Working in the shade of a massive cottonwood tree on a hot September day in northeastern Kansas, I am building a board fence around the horse pen. I finish fastening another two-by-six-by-twelve to the corral posts. A stiff breeze kicks up dust and threatens to knock my hat off my head. I switch the stampede strings from where I have them draped above the back of my hat to underneath my chin, snug the slider, and begin fastening another board onto the creosoted post.
Needing another tool to finish the job, I head up to the garage.
As I walk out of the shade, I see my shadow formed on the gravel drive. The projected shapes of my five-pouch leather tool belt with hammer hangers on each side, combined with the curled brim of my cowboy hat and the leather work gloves made my shadow look like an old Western movie image of a gunfighter.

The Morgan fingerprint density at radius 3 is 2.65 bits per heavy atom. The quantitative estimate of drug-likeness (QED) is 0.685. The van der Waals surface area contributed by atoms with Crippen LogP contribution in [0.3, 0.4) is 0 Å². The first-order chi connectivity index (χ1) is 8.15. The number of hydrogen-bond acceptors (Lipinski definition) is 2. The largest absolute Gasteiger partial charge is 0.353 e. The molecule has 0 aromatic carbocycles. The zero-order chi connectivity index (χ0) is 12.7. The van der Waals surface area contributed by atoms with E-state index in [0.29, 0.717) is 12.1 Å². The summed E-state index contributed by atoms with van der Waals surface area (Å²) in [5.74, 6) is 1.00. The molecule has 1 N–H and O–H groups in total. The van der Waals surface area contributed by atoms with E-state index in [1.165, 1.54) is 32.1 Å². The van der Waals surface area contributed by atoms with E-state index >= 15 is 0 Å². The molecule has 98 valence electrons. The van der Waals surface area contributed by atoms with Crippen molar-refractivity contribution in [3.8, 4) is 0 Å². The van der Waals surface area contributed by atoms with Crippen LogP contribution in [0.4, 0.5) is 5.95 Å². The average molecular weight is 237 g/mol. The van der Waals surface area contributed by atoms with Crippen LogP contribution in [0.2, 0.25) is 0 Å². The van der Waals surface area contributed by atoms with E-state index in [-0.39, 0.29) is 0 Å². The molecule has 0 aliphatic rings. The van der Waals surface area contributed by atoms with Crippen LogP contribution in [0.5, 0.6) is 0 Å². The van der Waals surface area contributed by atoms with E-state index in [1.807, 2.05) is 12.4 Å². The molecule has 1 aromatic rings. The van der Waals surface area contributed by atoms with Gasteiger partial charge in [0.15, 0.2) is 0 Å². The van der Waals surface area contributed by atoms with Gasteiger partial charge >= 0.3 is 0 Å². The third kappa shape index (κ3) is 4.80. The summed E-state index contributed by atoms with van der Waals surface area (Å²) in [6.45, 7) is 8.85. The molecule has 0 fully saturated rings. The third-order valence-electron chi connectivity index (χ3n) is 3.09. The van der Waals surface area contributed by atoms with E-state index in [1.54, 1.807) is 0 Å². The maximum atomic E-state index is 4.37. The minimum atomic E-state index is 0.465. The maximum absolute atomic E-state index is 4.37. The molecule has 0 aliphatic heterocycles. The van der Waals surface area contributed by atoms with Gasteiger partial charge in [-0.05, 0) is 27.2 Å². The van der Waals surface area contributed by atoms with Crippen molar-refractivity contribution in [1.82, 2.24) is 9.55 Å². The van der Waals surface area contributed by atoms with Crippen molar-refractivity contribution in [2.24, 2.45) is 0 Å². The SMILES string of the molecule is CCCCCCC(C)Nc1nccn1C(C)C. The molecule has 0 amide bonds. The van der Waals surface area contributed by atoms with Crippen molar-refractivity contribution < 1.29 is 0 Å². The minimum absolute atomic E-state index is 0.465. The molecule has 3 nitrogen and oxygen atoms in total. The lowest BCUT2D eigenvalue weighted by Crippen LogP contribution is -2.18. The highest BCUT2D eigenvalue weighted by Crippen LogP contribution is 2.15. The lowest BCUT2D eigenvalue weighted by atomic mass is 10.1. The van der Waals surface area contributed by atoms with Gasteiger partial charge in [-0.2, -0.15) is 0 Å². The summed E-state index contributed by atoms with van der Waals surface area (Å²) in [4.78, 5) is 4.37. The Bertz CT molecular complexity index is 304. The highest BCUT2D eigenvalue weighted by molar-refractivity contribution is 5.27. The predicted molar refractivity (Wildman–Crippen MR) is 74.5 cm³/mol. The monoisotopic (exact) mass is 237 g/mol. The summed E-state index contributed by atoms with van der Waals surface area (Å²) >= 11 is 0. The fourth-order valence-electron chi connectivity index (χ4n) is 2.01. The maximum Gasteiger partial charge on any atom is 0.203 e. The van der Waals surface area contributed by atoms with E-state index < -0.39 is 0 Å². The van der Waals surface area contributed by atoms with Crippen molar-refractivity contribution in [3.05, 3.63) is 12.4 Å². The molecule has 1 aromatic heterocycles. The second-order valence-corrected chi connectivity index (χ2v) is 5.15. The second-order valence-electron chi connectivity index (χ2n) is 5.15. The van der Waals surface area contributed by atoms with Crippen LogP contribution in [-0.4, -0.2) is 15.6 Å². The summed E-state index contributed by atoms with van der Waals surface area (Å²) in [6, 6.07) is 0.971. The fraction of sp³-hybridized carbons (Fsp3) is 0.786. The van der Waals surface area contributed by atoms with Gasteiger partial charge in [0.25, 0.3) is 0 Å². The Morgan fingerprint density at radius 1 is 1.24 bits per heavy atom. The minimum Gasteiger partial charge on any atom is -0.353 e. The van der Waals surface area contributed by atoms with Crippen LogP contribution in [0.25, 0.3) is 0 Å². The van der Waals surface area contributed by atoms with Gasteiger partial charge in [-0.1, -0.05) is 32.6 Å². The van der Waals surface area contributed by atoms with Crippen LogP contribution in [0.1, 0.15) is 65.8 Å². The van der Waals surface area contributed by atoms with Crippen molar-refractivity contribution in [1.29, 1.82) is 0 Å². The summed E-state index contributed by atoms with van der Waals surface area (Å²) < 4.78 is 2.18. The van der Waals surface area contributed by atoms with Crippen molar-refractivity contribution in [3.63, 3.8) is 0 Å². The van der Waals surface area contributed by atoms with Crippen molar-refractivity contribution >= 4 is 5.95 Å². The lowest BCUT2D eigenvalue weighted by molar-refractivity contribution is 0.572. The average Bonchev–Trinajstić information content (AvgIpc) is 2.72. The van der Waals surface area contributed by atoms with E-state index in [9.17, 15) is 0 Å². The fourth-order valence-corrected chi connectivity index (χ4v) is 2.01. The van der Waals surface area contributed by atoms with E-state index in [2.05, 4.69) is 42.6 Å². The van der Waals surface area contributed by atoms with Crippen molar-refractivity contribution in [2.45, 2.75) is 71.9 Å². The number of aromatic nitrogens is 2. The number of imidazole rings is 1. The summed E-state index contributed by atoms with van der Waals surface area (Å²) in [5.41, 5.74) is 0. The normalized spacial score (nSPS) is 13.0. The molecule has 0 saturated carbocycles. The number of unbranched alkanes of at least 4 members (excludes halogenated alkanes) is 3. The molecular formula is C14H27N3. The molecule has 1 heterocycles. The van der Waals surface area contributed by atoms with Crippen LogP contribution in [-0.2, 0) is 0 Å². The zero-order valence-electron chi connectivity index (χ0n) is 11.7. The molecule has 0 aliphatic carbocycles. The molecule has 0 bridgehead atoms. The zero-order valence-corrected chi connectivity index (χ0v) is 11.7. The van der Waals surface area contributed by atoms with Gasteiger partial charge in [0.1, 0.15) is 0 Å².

“Humph!” I laugh, half out loud, and think of those days from growing up on the farm in Todd County, Kentucky. From time to time, my older brother Paul and I would holster cap guns and occasionally persuade Mom to buy us some rolls of “ammunition.”
One of the cardinal rules of gunfights in that household was that there were no gunfights inside that household. Our showdowns took place in the yard, the garden, the hayloft or, aptly enough, in the old Oliver Family Cemetery located in the pasture close to the house. We may have had to make do without real bullets, but we had the loud pops, a tiny bit of smoke and the smell of gunpowder.
I smiled at the memories and watched my shadow moving across the curled wisps of dried grass of a hot autumn day. For just a moment, I was headed toward the saloon instead of the garage.
It is good to take some pleasure from those good memories of our past lives. But since there are times when the darkness of our personal history play across more than memory, it is also good to let go of guilts and regrets. As long as we keep walking toward the Light, we can keep those shadows of our old lives behind us.
Which is where they belong.